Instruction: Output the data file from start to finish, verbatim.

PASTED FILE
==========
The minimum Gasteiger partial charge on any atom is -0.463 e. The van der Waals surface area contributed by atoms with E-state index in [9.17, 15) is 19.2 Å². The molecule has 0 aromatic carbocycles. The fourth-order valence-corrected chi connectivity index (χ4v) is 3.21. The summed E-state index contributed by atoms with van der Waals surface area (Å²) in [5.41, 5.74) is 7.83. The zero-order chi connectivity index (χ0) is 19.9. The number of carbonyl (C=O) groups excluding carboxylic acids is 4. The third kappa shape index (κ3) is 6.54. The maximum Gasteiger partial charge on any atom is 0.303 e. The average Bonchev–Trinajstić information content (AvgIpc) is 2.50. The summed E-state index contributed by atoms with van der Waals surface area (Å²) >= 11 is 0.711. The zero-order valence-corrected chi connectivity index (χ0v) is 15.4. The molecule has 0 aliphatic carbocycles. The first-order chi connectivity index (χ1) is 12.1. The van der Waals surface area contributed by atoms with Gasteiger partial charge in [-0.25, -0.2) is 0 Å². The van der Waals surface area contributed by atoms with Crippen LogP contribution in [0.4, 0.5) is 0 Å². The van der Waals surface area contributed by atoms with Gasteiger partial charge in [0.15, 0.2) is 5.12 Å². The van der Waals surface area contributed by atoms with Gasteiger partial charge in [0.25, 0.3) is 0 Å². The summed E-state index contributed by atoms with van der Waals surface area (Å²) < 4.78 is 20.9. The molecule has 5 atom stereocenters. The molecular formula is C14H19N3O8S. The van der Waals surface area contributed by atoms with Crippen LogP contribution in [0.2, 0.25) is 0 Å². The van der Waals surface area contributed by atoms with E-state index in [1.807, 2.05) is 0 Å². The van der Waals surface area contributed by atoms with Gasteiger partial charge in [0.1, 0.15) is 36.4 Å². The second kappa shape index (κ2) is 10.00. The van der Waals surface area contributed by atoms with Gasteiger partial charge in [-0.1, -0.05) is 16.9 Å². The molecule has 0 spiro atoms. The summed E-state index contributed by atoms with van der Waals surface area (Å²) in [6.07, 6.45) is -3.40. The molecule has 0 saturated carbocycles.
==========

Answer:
The minimum Gasteiger partial charge on any atom is -0.463 e. The van der Waals surface area contributed by atoms with E-state index in [9.17, 15) is 19.2 Å². The molecule has 0 aromatic carbocycles. The fourth-order valence-corrected chi connectivity index (χ4v) is 3.21. The summed E-state index contributed by atoms with van der Waals surface area (Å²) in [5.41, 5.74) is 7.83. The zero-order chi connectivity index (χ0) is 19.9. The number of carbonyl (C=O) groups excluding carboxylic acids is 4. The third kappa shape index (κ3) is 6.54. The maximum Gasteiger partial charge on any atom is 0.303 e. The average Bonchev–Trinajstić information content (AvgIpc) is 2.50. The summed E-state index contributed by atoms with van der Waals surface area (Å²) >= 11 is 0.711. The zero-order valence-corrected chi connectivity index (χ0v) is 15.4. The molecule has 0 aliphatic carbocycles. The first-order chi connectivity index (χ1) is 12.1. The van der Waals surface area contributed by atoms with Gasteiger partial charge in [-0.25, -0.2) is 0 Å². The van der Waals surface area contributed by atoms with Crippen LogP contribution in [0.4, 0.5) is 0 Å². The van der Waals surface area contributed by atoms with Gasteiger partial charge in [0.15, 0.2) is 5.12 Å². The van der Waals surface area contributed by atoms with Gasteiger partial charge in [0.25, 0.3) is 0 Å². The summed E-state index contributed by atoms with van der Waals surface area (Å²) < 4.78 is 20.9. The molecule has 5 atom stereocenters. The molecular formula is C14H19N3O8S. The van der Waals surface area contributed by atoms with Crippen LogP contribution in [0.2, 0.25) is 0 Å². The van der Waals surface area contributed by atoms with E-state index in [1.807, 2.05) is 0 Å². The van der Waals surface area contributed by atoms with Gasteiger partial charge in [0.1, 0.15) is 36.4 Å². The second kappa shape index (κ2) is 10.00. The van der Waals surface area contributed by atoms with Gasteiger partial charge in [-0.1, -0.05) is 16.9 Å². The molecule has 0 spiro atoms. The summed E-state index contributed by atoms with van der Waals surface area (Å²) in [6.07, 6.45) is -3.40. The molecule has 0 saturated carbocycles.